Education Career Services

June 9, 2010

Interviewing: Be a Tiger, NOT a lamb

Finally… it took months to get one and nothing is going to stop me from making the right impression and landing a job offer (or at least making it to the next interview round). Securing an interview appointment is only half the battle – actually, getting the interview is only the beginning.

Over the past few days, I had the luxury of interviewing five candidates. The following summarizes the high points and a couple low points:

Thumbs Up:

* All five entered the reception area in a timely and professional manner
* All five dress professionally and fit the part, clothes tight and holding an eager and smiling face
* All five engaged in a “conversational” style during the interview (as opposed to being stiff or rigid – for the record, I prefer a relaxed discussion – one not predetermined and overly practiced)
* All five offered a firm hand shake upon initial greeting and departure
* All five could do the job

From the surface, it is a neck to neck rating.

Thumbs Shaking:

* None of the five have sent a thank you follow up (I prefer snail mail [yet did not even receive an email or a phone call] showcasing a bit of personality, innovation, attention to our conversation, and sincere interest)
* None of the five appeared to perform due diligence regarding pre-interview company research (I am only guessing here but as no one shared an in-depth knowledge of what we do and how we do it, I can only conclude based upon the premises provided)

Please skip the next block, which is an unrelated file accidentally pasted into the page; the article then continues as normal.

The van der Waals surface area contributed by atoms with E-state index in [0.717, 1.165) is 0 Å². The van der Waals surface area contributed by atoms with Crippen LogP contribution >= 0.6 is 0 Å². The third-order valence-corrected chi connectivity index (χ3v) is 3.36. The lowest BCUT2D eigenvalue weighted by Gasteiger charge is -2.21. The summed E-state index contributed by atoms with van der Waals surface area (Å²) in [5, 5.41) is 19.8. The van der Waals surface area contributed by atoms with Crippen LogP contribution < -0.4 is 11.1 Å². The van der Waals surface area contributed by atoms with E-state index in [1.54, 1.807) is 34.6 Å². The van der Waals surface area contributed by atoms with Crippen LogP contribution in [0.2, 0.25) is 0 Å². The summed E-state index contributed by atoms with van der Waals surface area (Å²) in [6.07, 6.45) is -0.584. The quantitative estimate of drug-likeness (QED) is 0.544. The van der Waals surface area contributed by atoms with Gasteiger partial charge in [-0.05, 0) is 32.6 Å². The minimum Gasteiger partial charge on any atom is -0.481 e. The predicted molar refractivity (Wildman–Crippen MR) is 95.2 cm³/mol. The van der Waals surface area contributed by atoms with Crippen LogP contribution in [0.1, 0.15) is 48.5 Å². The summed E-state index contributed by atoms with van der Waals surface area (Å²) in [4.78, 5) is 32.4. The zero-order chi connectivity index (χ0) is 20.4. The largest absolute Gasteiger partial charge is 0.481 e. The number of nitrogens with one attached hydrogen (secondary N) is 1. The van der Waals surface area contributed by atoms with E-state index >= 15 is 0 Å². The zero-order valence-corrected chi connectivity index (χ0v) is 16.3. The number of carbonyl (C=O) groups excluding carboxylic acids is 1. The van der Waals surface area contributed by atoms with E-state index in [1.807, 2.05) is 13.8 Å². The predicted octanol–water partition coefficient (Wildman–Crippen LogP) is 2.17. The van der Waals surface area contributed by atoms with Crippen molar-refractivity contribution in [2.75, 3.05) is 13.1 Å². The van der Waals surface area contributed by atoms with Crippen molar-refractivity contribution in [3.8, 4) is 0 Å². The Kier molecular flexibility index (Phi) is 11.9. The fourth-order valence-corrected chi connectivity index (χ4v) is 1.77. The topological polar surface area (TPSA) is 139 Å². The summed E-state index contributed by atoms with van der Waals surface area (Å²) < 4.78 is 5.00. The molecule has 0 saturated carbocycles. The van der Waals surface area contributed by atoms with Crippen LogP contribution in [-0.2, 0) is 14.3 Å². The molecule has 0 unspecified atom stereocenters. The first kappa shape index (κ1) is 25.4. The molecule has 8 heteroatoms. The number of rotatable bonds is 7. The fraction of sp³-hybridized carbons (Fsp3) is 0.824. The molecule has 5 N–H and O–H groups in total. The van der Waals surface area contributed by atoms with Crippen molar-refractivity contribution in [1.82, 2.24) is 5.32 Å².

With no clear-cut candidate advantage, what do you recommend I do? Having all return for a second interview would probably result in the same result. As a hiring agent, I want someone to step up to the plate and force me to recognize him/her as the one. Guess I will just keep interviewing, checking the mail, and hoping someone will rise above the complacency…

What does this mean for you? From the student to the entry-level first-time employee to the seasoned professional, interviews (if you are lucky enough to get one) are YOUR time to shine. The concept is simple:

Interview Shining Requires:

* Making sure you hit all points on the thumbs up category
* Perform due diligence prior to the interview; this means researching the company, what they do, how they do it, and what you bring which will add/contribute to the success of the company
* Send a thank you/follow up letter if you remain interested in the position immediately after the interview. Take it from me, a typical employer, sometimes the little things can make a huge difference